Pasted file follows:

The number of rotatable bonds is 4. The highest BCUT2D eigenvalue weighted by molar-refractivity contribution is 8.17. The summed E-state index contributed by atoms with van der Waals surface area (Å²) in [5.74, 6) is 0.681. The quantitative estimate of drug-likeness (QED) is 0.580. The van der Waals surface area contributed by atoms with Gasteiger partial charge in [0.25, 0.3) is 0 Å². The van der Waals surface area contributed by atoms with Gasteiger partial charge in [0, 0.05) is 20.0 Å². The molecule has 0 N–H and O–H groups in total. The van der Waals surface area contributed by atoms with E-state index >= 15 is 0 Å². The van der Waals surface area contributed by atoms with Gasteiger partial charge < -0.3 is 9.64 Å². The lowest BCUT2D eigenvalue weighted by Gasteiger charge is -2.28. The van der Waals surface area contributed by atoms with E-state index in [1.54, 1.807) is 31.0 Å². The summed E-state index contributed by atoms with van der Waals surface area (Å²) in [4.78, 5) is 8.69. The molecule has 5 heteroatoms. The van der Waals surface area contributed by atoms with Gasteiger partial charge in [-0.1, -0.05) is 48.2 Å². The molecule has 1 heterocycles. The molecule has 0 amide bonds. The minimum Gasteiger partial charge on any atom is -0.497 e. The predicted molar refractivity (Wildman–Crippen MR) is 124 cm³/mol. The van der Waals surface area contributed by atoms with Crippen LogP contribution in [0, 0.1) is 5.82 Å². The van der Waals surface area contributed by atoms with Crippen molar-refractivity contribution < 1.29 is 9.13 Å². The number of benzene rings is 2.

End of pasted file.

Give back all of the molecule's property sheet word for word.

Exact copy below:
The number of rotatable bonds is 4. The highest BCUT2D eigenvalue weighted by molar-refractivity contribution is 8.17. The summed E-state index contributed by atoms with van der Waals surface area (Å²) in [5.74, 6) is 0.681. The quantitative estimate of drug-likeness (QED) is 0.580. The van der Waals surface area contributed by atoms with Gasteiger partial charge in [0.25, 0.3) is 0 Å². The van der Waals surface area contributed by atoms with Gasteiger partial charge in [0, 0.05) is 20.0 Å². The molecule has 0 N–H and O–H groups in total. The van der Waals surface area contributed by atoms with E-state index >= 15 is 0 Å². The van der Waals surface area contributed by atoms with Gasteiger partial charge < -0.3 is 9.64 Å². The lowest BCUT2D eigenvalue weighted by Gasteiger charge is -2.28. The van der Waals surface area contributed by atoms with E-state index in [1.54, 1.807) is 31.0 Å². The summed E-state index contributed by atoms with van der Waals surface area (Å²) in [4.78, 5) is 8.69. The molecule has 5 heteroatoms. The van der Waals surface area contributed by atoms with Gasteiger partial charge in [-0.1, -0.05) is 48.2 Å². The molecule has 1 heterocycles. The molecule has 0 amide bonds. The minimum Gasteiger partial charge on any atom is -0.497 e. The predicted molar refractivity (Wildman–Crippen MR) is 124 cm³/mol. The van der Waals surface area contributed by atoms with Crippen LogP contribution in [0, 0.1) is 5.82 Å². The van der Waals surface area contributed by atoms with Crippen molar-refractivity contribution < 1.29 is 9.13 Å². The number of benzene rings is 2.